Canon EOS 5D Mark IV DSLR camera


Bird photography has never been more popular, and Canon has emerged as the brand of choice in the DSLR market. The EOS 7D Mark II is a particular favourite in the company’s enthusiast line-up, but anyone wanting to immerse themselves more deeply in bird photography needs to look at Canon’s professional range, including the latest iteration of the long-serving 5D.

The 5D Mark IV looks and feels like a classic Canon, and the ergonomics and layout of controls are immediately familiar. Constructed from magnesium-alloy and with weatherproofing Canon describes as “resilient”, it feels robust and well built. On the rear of the body is a bright, fixed 3.2-inch screen which, unlike in the 5D Mark III, is a touchscreen with a higher resolution of 1,620,000 dots. As with most professional bodies, there is no built-in flash.

Canon EOS 5D Mark IV DSLR camera

At the model’s core is its 30.4 MP CMOS sensor, a major step up from the 22.3 MP 5D Mark III. You may not get the 1.6x crop factor with this full-frame camera, but it generates impressively large RAW and JPG files of 6,720x4,480 pixels. The ISO range is 100-25,600, expandable to 50-102,400, maximum video resolution is 4,096x2,160 – double that of the Mark III – and it boasts an advanced, 61-point dual-pixel CMOS autofocus system. GPS and wi-fi capabilities further enhance this camera’s performance, and there are advanced in-camera image-processing options.

I tested the 5D Mark IV with multiple lenses in a range of conditions, and it produced hugely impressive results. Coupling it with the EF 300 mm f2.8 L IS USM II lens provided the optimal combination in terms of image quality, but it will deliver top-drawer images with any telephoto lens.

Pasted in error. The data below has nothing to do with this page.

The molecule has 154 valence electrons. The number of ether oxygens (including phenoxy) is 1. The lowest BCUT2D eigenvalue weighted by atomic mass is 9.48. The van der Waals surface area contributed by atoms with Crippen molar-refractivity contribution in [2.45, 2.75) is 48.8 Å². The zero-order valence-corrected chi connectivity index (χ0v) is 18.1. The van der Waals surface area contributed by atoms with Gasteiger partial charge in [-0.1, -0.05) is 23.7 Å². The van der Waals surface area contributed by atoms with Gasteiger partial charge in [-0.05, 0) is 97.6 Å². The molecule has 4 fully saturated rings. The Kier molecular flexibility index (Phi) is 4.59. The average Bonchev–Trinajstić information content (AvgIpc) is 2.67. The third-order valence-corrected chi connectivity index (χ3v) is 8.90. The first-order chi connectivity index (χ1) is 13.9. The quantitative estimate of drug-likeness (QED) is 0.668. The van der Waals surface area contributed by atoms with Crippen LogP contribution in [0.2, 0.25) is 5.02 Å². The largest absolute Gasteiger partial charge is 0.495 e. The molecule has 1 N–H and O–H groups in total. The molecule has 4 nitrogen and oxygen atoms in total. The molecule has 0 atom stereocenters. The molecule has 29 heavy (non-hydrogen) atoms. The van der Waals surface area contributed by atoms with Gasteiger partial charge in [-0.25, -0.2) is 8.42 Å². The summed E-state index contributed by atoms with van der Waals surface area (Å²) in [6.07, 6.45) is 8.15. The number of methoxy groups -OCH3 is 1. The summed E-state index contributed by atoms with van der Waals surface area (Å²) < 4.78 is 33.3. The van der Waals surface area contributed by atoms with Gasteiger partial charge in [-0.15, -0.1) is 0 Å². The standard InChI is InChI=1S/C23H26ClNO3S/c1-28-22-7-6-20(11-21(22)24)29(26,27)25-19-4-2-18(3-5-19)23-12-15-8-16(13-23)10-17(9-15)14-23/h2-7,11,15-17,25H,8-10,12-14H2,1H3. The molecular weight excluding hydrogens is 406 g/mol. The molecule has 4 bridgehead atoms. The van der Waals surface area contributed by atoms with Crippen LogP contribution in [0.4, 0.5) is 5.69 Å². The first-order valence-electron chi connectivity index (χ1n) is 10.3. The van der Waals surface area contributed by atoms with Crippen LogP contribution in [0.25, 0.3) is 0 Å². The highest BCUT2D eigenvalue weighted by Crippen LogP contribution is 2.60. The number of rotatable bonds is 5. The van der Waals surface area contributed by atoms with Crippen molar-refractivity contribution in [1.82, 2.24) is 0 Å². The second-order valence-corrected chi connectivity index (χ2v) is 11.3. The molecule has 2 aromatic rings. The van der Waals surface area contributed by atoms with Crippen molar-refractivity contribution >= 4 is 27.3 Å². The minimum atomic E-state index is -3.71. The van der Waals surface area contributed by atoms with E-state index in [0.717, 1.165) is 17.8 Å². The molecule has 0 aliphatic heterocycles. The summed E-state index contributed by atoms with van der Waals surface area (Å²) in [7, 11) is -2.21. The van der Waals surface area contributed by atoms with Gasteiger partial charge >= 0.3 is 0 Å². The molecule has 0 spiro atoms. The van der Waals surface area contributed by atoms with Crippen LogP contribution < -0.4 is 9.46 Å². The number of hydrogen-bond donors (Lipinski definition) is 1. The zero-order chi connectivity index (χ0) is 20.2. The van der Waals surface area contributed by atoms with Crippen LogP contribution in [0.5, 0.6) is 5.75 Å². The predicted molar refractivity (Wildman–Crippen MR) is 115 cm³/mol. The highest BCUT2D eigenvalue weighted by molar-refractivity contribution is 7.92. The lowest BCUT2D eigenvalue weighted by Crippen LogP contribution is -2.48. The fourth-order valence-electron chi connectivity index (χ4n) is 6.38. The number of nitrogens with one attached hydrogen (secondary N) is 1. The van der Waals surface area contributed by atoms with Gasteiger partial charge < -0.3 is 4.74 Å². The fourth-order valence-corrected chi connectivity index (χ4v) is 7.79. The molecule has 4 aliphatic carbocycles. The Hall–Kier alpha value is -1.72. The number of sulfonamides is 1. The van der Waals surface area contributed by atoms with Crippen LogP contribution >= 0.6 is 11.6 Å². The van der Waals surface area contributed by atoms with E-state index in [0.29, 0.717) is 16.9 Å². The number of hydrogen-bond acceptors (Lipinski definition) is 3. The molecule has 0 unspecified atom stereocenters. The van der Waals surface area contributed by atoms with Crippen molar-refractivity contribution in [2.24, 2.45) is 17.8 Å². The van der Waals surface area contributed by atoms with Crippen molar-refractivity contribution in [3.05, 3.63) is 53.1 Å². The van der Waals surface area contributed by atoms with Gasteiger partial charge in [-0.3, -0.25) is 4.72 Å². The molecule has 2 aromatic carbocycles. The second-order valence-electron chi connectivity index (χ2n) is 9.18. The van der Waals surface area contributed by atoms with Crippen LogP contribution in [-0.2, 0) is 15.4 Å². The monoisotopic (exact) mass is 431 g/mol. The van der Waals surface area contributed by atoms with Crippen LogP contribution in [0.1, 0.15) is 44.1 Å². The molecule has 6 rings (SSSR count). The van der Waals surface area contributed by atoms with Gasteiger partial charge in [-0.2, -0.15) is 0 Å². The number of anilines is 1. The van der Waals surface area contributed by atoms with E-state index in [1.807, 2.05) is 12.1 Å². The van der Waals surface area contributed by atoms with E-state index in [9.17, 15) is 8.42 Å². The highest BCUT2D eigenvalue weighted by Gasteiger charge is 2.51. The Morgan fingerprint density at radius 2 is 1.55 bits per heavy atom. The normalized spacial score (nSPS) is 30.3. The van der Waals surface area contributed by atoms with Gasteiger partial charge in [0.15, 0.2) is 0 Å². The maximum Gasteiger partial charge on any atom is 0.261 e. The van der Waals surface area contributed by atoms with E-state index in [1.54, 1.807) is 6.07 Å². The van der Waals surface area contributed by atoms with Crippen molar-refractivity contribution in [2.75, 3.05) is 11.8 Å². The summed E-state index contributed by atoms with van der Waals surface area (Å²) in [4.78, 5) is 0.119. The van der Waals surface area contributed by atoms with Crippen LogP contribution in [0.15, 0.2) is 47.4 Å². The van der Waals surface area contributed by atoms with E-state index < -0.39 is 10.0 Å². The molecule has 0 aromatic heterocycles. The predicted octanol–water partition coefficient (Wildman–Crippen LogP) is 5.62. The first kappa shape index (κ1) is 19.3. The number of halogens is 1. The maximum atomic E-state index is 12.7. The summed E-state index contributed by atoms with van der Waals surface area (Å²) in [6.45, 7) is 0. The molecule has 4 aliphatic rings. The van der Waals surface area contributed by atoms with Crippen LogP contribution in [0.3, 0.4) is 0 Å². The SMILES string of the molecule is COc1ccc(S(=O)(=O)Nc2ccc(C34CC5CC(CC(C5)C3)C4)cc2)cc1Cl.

Low-light performance was particularly strong, and I found I could ramp up the ISO to settings normally avoided on other Canon bodies because of noise issues. Its low-light capabilities also extend opportunities at both ends of the day and in dark conditions such as forest. In terms of colour depth and dynamic range, images are exceptional and independent lab tests rate the 5D Mark IV as the best-performing of all Canon DSLRs (see www.dxomark.com).

Battery life is rated at 900 shots, a slight improvement on the Mark III and 50 per cent more than in the 7D Mark II. I usually leave GPS and wi-fi switched off to avoid battery drain, but used the 5D Mark IV’s wi-fi to pair it to Canon’s Camera Connect app on my iPhone. Through this I was able to view camera images on my phone, download them direct to the phone’s own photo app and quickly edit and share them on social media, without needing to do so on my PC at home first – a real plus. The app can also be used as a remote shutter control for shooting in live view and movie modes, and this worked well with the camera set up on a tripod in a hide.

I had just one odd experience when using the 5D Mark IV. In continuous shooting modes, I couldn’t initially get the camera to take multiple images while holding down the shutter button, let alone fire at the claimed speed of 7 fps. This was the case with both the review sample and another I tried subsequently. By comparing the settings with another photographer’s 5D Mark IV, I discovered that Multiple Exposure and HDR Mode were both disabled and also inactive in the menu, and couldn’t immediately be changed. The only way I could find to activate these options was to reset all camera settings, then enable them individually and restore my other settings – no big deal, but a curious anomaly.

Otherwise, the 5D Mark IV performed exceptionally well at all times. It is a joy to use, delivering images of the highest quality in all conditions. Getting to know how to use it fully will be a long process, but in this reviewer’s case I look forward to that challenge, as Canon’s latest version of a long-term favourite has now become my camera of choice.


Further info

  • SRP: £3,249.99
  • Size: 150.7x116.4x75.9 mm
  • Weight: 800 g
  • Sensor: 30.4 MP full-frame CMOS sensor
  • ISO: 100-25,600 (expandable to 50-102,400)
  • FPS: 7.0 continuous shooting
  • Storage slots: 1xCF, 1xSD
  • Other features: 61-point AF, 4K video, GPS, wi-fi, Digic 6+
  • Warranty: two-year guarantee



  • Exceptional image quality with superb detail
  • High-definition, 3.2-inch touchscreen
  • Expensive SRP, but deals are available online

Bar-tailed Godwit
This Bar-tailed Godwit was photographed with the EOS 5D Mark IV in failing light on a grey afternoon in winter. At ISO 1,600, noise is undetectable and overall the 5D’s low-light performance is excellent (Dominic Mitchell).

Written by: Dominic Mitchell

Dominic Mitchell is Birdwatch's founder and was Managing Editor for 27 years. He has written and edited numerous bird books, and has been birding for more than 45 years. Follow him on Twitter: @birdingetc